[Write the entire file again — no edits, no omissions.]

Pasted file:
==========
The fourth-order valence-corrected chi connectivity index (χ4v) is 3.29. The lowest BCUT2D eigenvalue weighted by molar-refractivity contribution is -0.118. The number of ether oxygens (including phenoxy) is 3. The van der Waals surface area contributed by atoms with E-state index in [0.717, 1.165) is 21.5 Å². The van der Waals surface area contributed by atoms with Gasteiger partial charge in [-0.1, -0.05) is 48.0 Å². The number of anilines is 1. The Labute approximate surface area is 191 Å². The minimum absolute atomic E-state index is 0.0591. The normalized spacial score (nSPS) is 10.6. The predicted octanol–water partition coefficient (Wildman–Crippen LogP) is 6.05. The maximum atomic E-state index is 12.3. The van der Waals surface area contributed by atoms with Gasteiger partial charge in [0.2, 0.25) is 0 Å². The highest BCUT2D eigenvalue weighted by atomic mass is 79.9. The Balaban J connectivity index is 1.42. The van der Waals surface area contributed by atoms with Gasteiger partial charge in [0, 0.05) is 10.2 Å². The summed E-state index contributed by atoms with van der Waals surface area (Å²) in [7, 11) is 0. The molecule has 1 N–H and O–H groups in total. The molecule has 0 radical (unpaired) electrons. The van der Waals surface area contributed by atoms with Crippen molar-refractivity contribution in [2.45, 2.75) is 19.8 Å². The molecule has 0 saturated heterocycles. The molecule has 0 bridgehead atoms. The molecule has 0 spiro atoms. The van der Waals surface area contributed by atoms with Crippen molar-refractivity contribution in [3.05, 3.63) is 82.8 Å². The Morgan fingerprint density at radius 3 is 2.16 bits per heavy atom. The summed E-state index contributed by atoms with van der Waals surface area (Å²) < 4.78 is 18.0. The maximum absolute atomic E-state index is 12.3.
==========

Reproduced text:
The fourth-order valence-corrected chi connectivity index (χ4v) is 3.29. The lowest BCUT2D eigenvalue weighted by molar-refractivity contribution is -0.118. The number of ether oxygens (including phenoxy) is 3. The van der Waals surface area contributed by atoms with E-state index in [0.717, 1.165) is 21.5 Å². The van der Waals surface area contributed by atoms with Gasteiger partial charge in [-0.1, -0.05) is 48.0 Å². The number of anilines is 1. The Labute approximate surface area is 191 Å². The minimum absolute atomic E-state index is 0.0591. The normalized spacial score (nSPS) is 10.6. The predicted octanol–water partition coefficient (Wildman–Crippen LogP) is 6.05. The maximum atomic E-state index is 12.3. The van der Waals surface area contributed by atoms with Gasteiger partial charge in [0.2, 0.25) is 0 Å². The highest BCUT2D eigenvalue weighted by atomic mass is 79.9. The Balaban J connectivity index is 1.42. The van der Waals surface area contributed by atoms with Gasteiger partial charge in [0, 0.05) is 10.2 Å². The summed E-state index contributed by atoms with van der Waals surface area (Å²) in [7, 11) is 0. The molecule has 1 N–H and O–H groups in total. The molecule has 0 radical (unpaired) electrons. The van der Waals surface area contributed by atoms with Crippen molar-refractivity contribution in [2.45, 2.75) is 19.8 Å². The molecule has 0 saturated heterocycles. The molecule has 0 bridgehead atoms. The molecule has 0 spiro atoms. The van der Waals surface area contributed by atoms with Crippen molar-refractivity contribution in [3.05, 3.63) is 82.8 Å². The Morgan fingerprint density at radius 3 is 2.16 bits per heavy atom. The summed E-state index contributed by atoms with van der Waals surface area (Å²) < 4.78 is 18.0. The maximum absolute atomic E-state index is 12.3.